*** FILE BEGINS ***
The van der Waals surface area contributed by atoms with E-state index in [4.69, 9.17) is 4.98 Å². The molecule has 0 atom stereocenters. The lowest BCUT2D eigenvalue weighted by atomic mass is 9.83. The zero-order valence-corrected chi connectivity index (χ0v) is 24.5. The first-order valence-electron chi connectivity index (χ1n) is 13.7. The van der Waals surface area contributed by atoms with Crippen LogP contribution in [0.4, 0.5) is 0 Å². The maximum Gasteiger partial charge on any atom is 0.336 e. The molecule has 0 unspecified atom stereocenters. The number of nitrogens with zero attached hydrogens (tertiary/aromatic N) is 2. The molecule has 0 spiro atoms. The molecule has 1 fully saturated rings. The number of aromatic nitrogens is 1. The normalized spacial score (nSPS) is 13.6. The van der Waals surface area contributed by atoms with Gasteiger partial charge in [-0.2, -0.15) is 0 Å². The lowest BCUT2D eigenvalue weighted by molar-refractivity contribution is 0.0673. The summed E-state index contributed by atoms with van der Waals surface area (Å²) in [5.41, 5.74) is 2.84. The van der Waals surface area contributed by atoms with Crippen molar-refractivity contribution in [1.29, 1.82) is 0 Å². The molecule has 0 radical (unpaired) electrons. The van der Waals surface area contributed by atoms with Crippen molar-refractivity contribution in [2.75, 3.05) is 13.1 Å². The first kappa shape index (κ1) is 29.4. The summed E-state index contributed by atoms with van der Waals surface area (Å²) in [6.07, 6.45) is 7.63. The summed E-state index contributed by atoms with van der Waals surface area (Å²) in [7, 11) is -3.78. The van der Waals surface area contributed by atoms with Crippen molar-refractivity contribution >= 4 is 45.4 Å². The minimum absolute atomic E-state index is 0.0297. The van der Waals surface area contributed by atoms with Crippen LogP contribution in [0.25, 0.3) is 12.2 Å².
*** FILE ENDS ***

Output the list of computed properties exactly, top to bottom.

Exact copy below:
The van der Waals surface area contributed by atoms with E-state index in [4.69, 9.17) is 4.98 Å². The molecule has 0 atom stereocenters. The lowest BCUT2D eigenvalue weighted by atomic mass is 9.83. The zero-order valence-corrected chi connectivity index (χ0v) is 24.5. The first-order valence-electron chi connectivity index (χ1n) is 13.7. The van der Waals surface area contributed by atoms with Crippen LogP contribution in [0.4, 0.5) is 0 Å². The maximum Gasteiger partial charge on any atom is 0.336 e. The molecule has 0 unspecified atom stereocenters. The number of nitrogens with zero attached hydrogens (tertiary/aromatic N) is 2. The molecule has 0 spiro atoms. The molecule has 1 fully saturated rings. The number of aromatic nitrogens is 1. The normalized spacial score (nSPS) is 13.6. The van der Waals surface area contributed by atoms with Gasteiger partial charge in [-0.2, -0.15) is 0 Å². The lowest BCUT2D eigenvalue weighted by molar-refractivity contribution is 0.0673. The summed E-state index contributed by atoms with van der Waals surface area (Å²) in [5.41, 5.74) is 2.84. The van der Waals surface area contributed by atoms with Crippen molar-refractivity contribution in [1.29, 1.82) is 0 Å². The molecule has 0 radical (unpaired) electrons. The van der Waals surface area contributed by atoms with Crippen molar-refractivity contribution in [2.75, 3.05) is 13.1 Å². The first kappa shape index (κ1) is 29.4. The summed E-state index contributed by atoms with van der Waals surface area (Å²) in [6.07, 6.45) is 7.63. The summed E-state index contributed by atoms with van der Waals surface area (Å²) in [7, 11) is -3.78. The van der Waals surface area contributed by atoms with Crippen molar-refractivity contribution >= 4 is 45.4 Å². The minimum absolute atomic E-state index is 0.0297. The van der Waals surface area contributed by atoms with Crippen LogP contribution in [0.25, 0.3) is 12.2 Å².